Faculty Spotlight: Dr. Fred Voon


Victoria – Victoria General Hospital and Royal Jubilee Hospital

Fred Voon, Clinical Assistant Professor with UBC’s Department of Emergency Medicine.

Can you share a little bit about your educational background and journey, and how you got to where you are today?

Life is full of curveballs!  My work now is different than what I would have imagined for myself. I switched my shift work to every other week after becoming a single dad to three humans – offering a balance that not every field would allow. My other jobs (mentioned below) provide meaning, flexibility, remote work, passive income, plus ways to use the skills and hard lessons I’ve learned along the way. 

Victoria has been home for over 15 years but before that, I trained and worked in Edmonton with a great group. I also did rural locums in Alberta, BC, and New Zealand. My Family Medicine training was through Dalhousie University in the Maritimes, which is an amazing part of the world to spend some time.

What inspired you to work in emergency medicine? 

I was a teenage volunteer porter in the Emergency Department of the University of Alberta Hospital and that first exposure got me hooked on the team atmosphere, the controlled chaos, and the overall energy. Not only did I witness some iconic physicians in our field… I got really good at maneuvering a stretcher! 

I’m not an adrenaline/trauma junkie, but rather a boy-scout at heart in that I like to be prepared – and so I only set my sights on the general knowledge plus advanced skills that the CCFP-EM combo offered. There are times that general license has come in handy. Furthermore, a large number of patients that roll through the ED benefit from the unique perspective of longitudinal and community training.

What impact would you like to see your work have on patients, communities, and society at large?

As an emerg doc: I aim to leave the world a bit of a better place than when I showed up to work. 

As the business lead for our group of 50 physicians: to help run an efficient organization in a trustworthy, accountable, and reliable way.

As Medical Staff Association executive: to improve the culture between physicians in the hospital, their well-being, and their overall sense of belonging.

As a speaker: to promote evidence-based-happiness

As an author: to raise the health literacy of the public; guide them through the confusing ED environment on what might be a day of pain, suffering, or distress for them; and hopefully, to keep even one person from having to come to the Emergency Department that didn’t need to go.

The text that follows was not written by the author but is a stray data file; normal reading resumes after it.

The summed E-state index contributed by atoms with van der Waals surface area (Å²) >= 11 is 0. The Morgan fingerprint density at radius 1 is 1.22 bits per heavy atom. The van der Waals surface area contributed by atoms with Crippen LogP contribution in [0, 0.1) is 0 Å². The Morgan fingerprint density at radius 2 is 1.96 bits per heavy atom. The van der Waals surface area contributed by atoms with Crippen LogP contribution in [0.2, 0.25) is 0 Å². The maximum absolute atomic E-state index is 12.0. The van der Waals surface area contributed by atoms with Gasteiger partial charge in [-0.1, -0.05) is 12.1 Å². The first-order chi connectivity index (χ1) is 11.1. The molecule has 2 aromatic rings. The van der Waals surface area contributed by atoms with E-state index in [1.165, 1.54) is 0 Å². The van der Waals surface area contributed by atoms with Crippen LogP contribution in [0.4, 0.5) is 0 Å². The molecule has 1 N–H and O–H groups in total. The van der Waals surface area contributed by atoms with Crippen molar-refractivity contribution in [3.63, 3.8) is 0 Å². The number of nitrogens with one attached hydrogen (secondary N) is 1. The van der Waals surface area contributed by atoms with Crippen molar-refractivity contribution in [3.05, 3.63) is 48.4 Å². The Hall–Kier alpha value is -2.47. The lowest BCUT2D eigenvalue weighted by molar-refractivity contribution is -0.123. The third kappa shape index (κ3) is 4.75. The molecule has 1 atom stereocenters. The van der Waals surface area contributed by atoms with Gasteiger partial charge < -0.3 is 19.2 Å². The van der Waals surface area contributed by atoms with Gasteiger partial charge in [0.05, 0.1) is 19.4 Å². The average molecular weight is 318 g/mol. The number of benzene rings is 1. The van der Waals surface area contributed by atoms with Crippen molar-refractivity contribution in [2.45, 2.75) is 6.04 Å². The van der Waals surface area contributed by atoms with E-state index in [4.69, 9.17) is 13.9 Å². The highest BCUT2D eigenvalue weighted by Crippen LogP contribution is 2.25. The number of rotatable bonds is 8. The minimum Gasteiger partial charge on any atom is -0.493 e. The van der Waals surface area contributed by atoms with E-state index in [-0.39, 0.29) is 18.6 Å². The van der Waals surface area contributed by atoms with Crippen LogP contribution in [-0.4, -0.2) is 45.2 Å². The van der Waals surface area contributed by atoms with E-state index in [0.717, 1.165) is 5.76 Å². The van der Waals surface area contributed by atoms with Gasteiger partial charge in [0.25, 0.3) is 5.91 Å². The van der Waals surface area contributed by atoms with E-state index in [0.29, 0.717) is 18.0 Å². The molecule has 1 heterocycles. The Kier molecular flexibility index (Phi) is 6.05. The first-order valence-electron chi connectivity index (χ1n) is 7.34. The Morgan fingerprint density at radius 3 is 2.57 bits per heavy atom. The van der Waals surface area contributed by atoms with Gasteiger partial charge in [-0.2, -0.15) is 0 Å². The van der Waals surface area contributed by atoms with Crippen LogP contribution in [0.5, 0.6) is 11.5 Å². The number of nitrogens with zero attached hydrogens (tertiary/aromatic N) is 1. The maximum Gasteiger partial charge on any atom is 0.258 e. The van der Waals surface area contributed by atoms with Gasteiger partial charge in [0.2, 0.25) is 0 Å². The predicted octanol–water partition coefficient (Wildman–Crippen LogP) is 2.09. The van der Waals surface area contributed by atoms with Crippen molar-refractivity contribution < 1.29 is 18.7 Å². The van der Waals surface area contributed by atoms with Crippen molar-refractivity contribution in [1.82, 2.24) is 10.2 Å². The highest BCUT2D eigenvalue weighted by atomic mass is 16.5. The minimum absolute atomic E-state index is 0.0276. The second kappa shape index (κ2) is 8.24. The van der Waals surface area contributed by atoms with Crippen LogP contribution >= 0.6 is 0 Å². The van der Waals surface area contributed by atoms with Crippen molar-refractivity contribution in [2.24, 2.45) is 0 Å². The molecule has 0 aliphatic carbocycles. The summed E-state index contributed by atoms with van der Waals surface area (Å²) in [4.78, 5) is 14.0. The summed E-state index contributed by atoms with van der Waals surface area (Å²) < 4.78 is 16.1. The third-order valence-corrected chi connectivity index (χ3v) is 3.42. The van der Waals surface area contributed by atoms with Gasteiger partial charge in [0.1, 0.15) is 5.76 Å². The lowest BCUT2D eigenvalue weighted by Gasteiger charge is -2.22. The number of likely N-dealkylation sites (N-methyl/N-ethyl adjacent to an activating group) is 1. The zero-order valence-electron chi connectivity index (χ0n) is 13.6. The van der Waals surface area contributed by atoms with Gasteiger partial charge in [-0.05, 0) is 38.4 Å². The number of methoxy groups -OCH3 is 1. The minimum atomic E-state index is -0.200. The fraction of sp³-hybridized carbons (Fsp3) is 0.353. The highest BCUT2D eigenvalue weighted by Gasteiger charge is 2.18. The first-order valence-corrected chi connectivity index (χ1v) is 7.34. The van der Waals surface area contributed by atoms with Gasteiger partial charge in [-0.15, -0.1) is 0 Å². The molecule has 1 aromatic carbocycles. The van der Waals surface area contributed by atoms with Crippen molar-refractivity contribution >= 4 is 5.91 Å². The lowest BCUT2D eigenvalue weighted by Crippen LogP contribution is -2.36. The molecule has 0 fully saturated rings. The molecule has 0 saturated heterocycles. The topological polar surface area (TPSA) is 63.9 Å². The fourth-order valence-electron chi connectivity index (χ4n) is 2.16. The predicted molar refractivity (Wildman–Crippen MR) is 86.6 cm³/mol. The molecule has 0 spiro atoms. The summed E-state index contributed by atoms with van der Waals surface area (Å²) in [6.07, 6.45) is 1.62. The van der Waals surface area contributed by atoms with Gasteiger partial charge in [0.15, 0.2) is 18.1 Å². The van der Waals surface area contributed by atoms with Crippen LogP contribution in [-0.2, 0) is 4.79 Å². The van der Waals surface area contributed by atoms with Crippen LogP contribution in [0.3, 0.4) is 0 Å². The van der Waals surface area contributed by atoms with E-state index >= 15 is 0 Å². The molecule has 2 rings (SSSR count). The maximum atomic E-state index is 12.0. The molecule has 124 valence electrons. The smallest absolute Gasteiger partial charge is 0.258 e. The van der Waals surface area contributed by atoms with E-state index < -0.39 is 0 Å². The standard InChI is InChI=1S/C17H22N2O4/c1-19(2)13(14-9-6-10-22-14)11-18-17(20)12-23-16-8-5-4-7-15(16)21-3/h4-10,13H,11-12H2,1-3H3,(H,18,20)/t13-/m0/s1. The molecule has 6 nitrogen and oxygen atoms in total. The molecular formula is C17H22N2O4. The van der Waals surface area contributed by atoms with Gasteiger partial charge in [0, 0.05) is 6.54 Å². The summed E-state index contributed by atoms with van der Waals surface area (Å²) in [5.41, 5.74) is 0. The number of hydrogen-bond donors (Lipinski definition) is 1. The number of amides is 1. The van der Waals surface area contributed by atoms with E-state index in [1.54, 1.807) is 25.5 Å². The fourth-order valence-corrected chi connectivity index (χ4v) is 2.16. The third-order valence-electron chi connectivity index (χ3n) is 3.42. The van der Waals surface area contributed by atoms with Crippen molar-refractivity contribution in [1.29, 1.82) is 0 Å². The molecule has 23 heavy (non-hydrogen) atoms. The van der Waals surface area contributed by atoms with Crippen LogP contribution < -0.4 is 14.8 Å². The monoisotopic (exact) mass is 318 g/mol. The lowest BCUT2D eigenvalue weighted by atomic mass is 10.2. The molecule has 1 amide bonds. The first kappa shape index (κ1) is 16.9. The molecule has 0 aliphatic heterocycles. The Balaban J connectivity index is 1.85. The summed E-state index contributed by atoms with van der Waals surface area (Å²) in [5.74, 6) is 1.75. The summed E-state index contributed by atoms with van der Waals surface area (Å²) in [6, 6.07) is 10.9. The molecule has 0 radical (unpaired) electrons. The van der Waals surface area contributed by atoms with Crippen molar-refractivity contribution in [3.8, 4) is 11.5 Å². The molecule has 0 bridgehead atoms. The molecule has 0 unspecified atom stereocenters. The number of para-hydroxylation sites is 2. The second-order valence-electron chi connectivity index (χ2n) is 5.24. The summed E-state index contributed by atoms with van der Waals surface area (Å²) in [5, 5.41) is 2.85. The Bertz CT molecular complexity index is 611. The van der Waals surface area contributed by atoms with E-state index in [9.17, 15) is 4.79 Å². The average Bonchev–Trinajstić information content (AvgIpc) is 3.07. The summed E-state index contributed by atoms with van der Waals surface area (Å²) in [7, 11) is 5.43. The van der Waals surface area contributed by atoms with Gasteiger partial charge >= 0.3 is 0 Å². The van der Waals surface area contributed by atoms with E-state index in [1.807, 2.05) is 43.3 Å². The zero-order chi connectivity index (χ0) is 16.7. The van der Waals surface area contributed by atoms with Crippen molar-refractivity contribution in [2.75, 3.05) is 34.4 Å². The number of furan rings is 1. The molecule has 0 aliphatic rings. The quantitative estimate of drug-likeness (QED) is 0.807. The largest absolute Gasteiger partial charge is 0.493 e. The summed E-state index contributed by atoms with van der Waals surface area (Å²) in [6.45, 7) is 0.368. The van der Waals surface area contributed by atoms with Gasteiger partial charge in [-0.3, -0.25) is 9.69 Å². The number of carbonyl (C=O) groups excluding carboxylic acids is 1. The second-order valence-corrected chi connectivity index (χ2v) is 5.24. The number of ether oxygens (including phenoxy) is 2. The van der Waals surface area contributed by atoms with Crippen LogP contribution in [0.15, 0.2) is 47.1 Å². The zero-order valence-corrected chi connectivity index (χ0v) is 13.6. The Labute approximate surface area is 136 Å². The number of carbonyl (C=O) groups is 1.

As a volunteer (Our Place Society, YMCA Camp Thunderbird, BCHealthCareMatters): it’s not all about the money. We all have ways we can give back.

What excites you most about your work?

Just as our work is ever-changing, the answer to that question is always changing. I love being dynamic, innovating new things or new ways of doing things, and finding solutions to problems.  

Right now I’m excited by a “Better Patient Discharge” project, a “Crazy Socks for Docs” campaign on physician mental health and suicide, and trialing short-term aftercare for ED patients that don’t have a family doctor.  

What are you most proud of?

“I have three precious things which I hold fast and prize.  

The first is gentleness; the second is frugality; the third is humility, which keeps me from putting myself before others. Be gentle and you can be bold; be frugal and you can be liberal; avoid putting yourself before others and you can become a leader among men.”      — Lao-Tzu

If I can continue to follow that lodestar, then I will be proud of myself.

What is one piece of advice that you would give to current trainees?

We are fortunate to have almost infinite lateral movement available to us in medicine, and with emergency training in particular. Don’t get stuck in a corner of medicine where you aren’t finding some joy. Be unafraid to reach out to a colleague, ask for help, or take risks to make changes. You can craft a life and work that integrates the best parts of you.

When you’re not working, where can we find you?

I’m a bit embarrassed to say… on TikTok. I posted a video with a couple of tips on handling nausea and vomiting at home, and it went viral with over 10 million views in the first 48 hours. Until recently, I tried to stay away from social media!

Dr. Fred Voon works at two urban hospitals in Victoria, B.C. and is a member of the Speakers Bureau of Canada. He was named an “Emerging Local Author” by the Greater Victoria Public Library, and listed in the “Who’s Who” section of BC Bookworld Magazine for his non-fiction guide for everyday Canadians, “Your Inside Guide to the Emergency Department–And How to Prevent How to Go!”  

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